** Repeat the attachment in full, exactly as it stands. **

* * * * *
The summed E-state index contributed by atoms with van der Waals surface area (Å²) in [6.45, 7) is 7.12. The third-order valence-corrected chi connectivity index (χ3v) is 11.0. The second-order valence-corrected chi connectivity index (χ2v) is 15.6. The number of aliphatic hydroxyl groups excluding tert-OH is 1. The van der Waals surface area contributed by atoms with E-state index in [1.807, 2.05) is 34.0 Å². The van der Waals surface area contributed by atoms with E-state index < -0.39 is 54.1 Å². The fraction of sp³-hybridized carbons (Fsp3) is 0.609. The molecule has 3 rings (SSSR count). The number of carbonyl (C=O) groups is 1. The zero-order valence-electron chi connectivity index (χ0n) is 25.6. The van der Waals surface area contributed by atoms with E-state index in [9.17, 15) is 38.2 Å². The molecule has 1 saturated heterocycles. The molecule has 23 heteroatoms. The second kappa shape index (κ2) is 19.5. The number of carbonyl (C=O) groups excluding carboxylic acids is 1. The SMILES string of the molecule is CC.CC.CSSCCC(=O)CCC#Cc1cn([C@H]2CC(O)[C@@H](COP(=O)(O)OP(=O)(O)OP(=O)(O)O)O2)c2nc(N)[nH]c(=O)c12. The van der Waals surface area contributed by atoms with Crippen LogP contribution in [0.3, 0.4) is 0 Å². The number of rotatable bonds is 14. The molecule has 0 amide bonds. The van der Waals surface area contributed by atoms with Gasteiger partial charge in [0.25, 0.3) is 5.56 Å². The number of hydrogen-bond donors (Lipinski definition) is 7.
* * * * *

The summed E-state index contributed by atoms with van der Waals surface area (Å²) in [6.45, 7) is 7.12. The third-order valence-corrected chi connectivity index (χ3v) is 11.0. The second-order valence-corrected chi connectivity index (χ2v) is 15.6. The number of aliphatic hydroxyl groups excluding tert-OH is 1. The van der Waals surface area contributed by atoms with E-state index in [1.807, 2.05) is 34.0 Å². The van der Waals surface area contributed by atoms with E-state index < -0.39 is 54.1 Å². The fraction of sp³-hybridized carbons (Fsp3) is 0.609. The molecule has 3 rings (SSSR count). The number of carbonyl (C=O) groups is 1. The zero-order valence-electron chi connectivity index (χ0n) is 25.6. The van der Waals surface area contributed by atoms with E-state index in [9.17, 15) is 38.2 Å². The molecule has 1 saturated heterocycles. The molecule has 23 heteroatoms. The second kappa shape index (κ2) is 19.5. The number of carbonyl (C=O) groups excluding carboxylic acids is 1. The SMILES string of the molecule is CC.CC.CSSCCC(=O)CCC#Cc1cn([C@H]2CC(O)[C@@H](COP(=O)(O)OP(=O)(O)OP(=O)(O)O)O2)c2nc(N)[nH]c(=O)c12. The van der Waals surface area contributed by atoms with Crippen LogP contribution in [0.3, 0.4) is 0 Å². The number of rotatable bonds is 14. The molecule has 0 amide bonds. The van der Waals surface area contributed by atoms with Gasteiger partial charge in [0.25, 0.3) is 5.56 Å². The number of hydrogen-bond donors (Lipinski definition) is 7.